Wednesday, June 19, 2024

SADC fails unity test over Covid

While the Southern African Development Community (SADC) chair, President Lazarus Chakwera called on the sixteen member states regional block to speak with one voice, the past few days have shown that the block is far from having a harmonised approach towards Covid-19.

Following the detection of a new Covid-19 variant, known as B.1.1.529 or Omicron by South Africa on 24 November, several countries across the world moved swiftly to impose travel bans on Botswana, South Africa, Namibia, Lesotho, Zimbabwe, Eswatini and Tanzania. In a televised address over the weekend, the president of South Africa, Cyril Ramaphosa expressed his disappointment over the travel bans which he described as unjustified, and called for the bans to be urgently lifted.

“We are deeply disappointed by the decision of several countries to prohibit travel,” said president Ramaphosa.

However another SADC member state announced the suspension of flights to South Africa, Namibia, Botswana, Lesotho, Zimbabwe, Eswatini and Tanzania due to the new variant. In a press conference, the Angolan minister of state and head of the security house of the president, Francisco Pereira Furtado, announced that the move is a preventive measure aimed at stopping the new variant from seeding. He also said the measure which took effect on Sunday 28 November midnight and will stay in force until January 5, 2022.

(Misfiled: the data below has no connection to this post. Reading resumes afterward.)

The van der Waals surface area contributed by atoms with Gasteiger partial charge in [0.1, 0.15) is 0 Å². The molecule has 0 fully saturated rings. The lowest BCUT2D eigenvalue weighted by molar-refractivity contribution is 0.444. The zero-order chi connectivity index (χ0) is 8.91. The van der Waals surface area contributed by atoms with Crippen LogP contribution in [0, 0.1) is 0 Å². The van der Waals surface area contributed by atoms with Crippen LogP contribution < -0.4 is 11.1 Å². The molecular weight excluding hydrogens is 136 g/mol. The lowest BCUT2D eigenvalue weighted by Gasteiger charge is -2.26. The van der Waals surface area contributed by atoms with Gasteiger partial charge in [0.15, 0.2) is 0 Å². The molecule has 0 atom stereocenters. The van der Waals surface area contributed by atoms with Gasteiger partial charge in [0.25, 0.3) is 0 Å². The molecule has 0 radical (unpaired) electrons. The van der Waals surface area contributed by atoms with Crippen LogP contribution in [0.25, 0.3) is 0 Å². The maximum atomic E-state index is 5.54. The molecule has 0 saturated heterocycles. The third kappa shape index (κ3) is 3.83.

Seychelles which is also a SADC member state shut its borders to southern African countries due to new Covid-19 variant. WHO’s regional director for Africa, Matshidiso Moeti, urged countries to follow science and international health regulations in order to avoid using travel restrictions. “If restrictions are implemented, they should not be unnecessarily invasive or intrusive, and should be scientifically based, according to the International Health Regulations, which is a legally binding instrument of international law recognised by over 190 nations,” she said.

According to the World Health Organisation (WHO) brief: “Given mutations that may confer immune escape potential and possibly transmissibility advantage, the likelihood of potential further spread of Omicron at the global level is high.”


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